A paper recently presented on October 25, 2006, by independent researcher Judy Kay King at the Second International Congress for Young Egyptologists in Lisbon, Portugal, is now available at www.isisthesis.com/papers.htm. Selected by the Congress’ scientific commissions, King’s paper and approximately 55 other scientific papers, including those by prominent members of the International Scientific Commission, such as Professor Erik Hornung of the University of Basel, Professor Rosalie David of the University of Manchester, and Professor Ian Shaw of the University of Liverpool, introduced research related to the theme “Erotica, Erotism and Sexuality in Ancient Egypt.”
Entitled “Biosemiotics in Ancient Egyptian Texts: The Key Unlocking the Universal Secret of Sexuality and the Birth of the Limitless,” King’s paper explains the reproductive mystery that has been manipulated by biopower from ancient Egypt to the modern era. This secret is commonly understood by 21st century scientists as viral sex, that is, horizontal gene transfer (HGT) mediated by a virus or the exchange of DNA between two different species—human and viral. The difference between modern scientific knowledge and Egyptian science is that the ancient texts claim HGT and transformation happens after a human dies. Accordingly, when biological elements escape the human body at death, Egyptian hieroglyphs and art support HGT is a potential evolutionary option, if one understands the signs. King said the texts advise the Deceased to merge with the Sun-god or the Light, the initial sign for HGT mediated by a virus called bacteriophage Lambda. The virus’ lifestyles mirror religious themes such as the dying/rising god, virgin birth, the brother rivalry, the great flood and so on, pointing to viral genetics as the origin of religious ideas.
King summarized three points: “First, the Egyptian afterlife is the quantum world of particles; second, the Sun-god Osiris is a complex virus with two lifestyles mirroring historical religious themes; and third, other Egyptian deities are signs for viral and bacterial genes and proteins.”
Biosemiotics is all levels of biological sign processes. This transdisciplinary science holds that biology is the basis of all signs and sign interpretation, as Egyptian texts support. Ancient religious signs such as the Star of David, the cross or swastika, the ankh, and the ouroboros match DNA and protein formations found in HGT and lytic transformation. As King explains, “When four major ancient signs are observable in one specific biological process involving viral DNA, it is reasonable to pay attention to the evolutionary message.”
In 1944, Avery, Macleod and McCarty proved genetic material can be transferred from dead cells to live cells, while recent research (Sorensen et al. 2005) shows that HGT mediated by a virus occurs with the human cell-type. The Human Genome Project revealed the impact of ancient viruses and bacteria on human evolution, and some scientists believe the virus, one of the first life-forms four billion years ago, invented DNA. In view of modern research, the Egyptian secret of eternity that HGT and transformation can happen after death and that a virus is the source of life seems at worst possible and at best an answer to questions posed by philosophers and theologians about the original meaning of the idea of God. Of interest to biologists and physicists is the surprising textual evidence framed in modern terms, describing viral transformation via a DNA wormhole with the dynamics of a micro Einstein-Rosen bridge. King said, “The transdisciplinary nature of Egyptian knowledge is a mirror with a triple reflection—religion, biology and physics, while the process itself points to the conversion of matter to energy.”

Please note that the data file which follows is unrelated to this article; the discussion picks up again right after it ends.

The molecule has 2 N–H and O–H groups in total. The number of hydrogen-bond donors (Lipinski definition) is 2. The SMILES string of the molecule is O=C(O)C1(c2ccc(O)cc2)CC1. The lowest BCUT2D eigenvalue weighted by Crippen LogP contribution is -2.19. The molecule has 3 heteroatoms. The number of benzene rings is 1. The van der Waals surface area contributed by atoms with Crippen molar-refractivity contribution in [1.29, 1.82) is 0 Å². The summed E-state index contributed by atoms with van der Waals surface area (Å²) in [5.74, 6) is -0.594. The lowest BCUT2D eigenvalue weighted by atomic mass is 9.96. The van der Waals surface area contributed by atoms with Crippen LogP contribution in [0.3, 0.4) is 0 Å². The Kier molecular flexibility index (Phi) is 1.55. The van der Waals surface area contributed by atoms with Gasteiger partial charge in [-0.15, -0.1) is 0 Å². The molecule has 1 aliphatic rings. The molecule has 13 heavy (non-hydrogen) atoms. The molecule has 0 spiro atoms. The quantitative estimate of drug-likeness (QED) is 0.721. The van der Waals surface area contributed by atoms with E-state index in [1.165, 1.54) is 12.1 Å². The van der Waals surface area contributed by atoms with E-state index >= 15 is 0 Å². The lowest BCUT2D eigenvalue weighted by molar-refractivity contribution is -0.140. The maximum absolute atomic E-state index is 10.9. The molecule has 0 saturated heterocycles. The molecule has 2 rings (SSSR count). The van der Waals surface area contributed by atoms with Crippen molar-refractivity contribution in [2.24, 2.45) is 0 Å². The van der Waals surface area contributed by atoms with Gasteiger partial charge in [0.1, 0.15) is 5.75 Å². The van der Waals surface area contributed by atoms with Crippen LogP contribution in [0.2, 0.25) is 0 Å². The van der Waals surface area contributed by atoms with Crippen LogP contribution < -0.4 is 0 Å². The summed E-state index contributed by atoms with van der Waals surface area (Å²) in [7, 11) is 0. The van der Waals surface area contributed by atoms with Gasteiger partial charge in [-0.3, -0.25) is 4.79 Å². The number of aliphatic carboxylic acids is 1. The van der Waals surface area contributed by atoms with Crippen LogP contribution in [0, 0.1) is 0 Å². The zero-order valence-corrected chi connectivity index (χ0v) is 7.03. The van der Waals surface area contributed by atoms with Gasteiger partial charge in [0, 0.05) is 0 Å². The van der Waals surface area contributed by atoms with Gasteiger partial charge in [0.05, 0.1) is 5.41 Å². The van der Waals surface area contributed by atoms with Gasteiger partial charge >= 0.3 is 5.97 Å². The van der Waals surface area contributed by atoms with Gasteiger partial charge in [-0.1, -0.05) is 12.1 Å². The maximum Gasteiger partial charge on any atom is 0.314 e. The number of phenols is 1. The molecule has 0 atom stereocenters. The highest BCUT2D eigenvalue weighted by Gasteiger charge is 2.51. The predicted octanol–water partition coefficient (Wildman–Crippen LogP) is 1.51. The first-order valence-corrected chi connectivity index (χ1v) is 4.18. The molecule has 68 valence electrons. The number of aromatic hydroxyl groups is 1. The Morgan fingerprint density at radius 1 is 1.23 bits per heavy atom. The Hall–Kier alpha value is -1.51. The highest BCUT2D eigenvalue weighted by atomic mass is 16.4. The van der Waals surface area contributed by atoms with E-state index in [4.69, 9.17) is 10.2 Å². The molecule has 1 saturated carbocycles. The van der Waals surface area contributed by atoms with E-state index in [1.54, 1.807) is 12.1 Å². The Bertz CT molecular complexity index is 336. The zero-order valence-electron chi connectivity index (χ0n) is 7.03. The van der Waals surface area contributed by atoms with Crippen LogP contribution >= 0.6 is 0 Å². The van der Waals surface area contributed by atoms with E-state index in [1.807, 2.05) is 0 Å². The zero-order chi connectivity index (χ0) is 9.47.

As the only USA presenter, King said it was an honor to introduce progressive scientific research on the meaning of Egyptian literature and art to graduate level Egyptologists, and to present with international colleagues from Oxford University, Paris Sorbonne, the University of Toronto, the University of Copenhagen, the Bucareste Oriental Studies Institute, Auckland University and other research institutions.
For the Lisbon paper, see http://www.isisthesis.com/papers.htm
For the Congress program, see http://www.portanta.com/html/youngegyptian.html
For more information, contact Judy King at firstname.lastname@example.org
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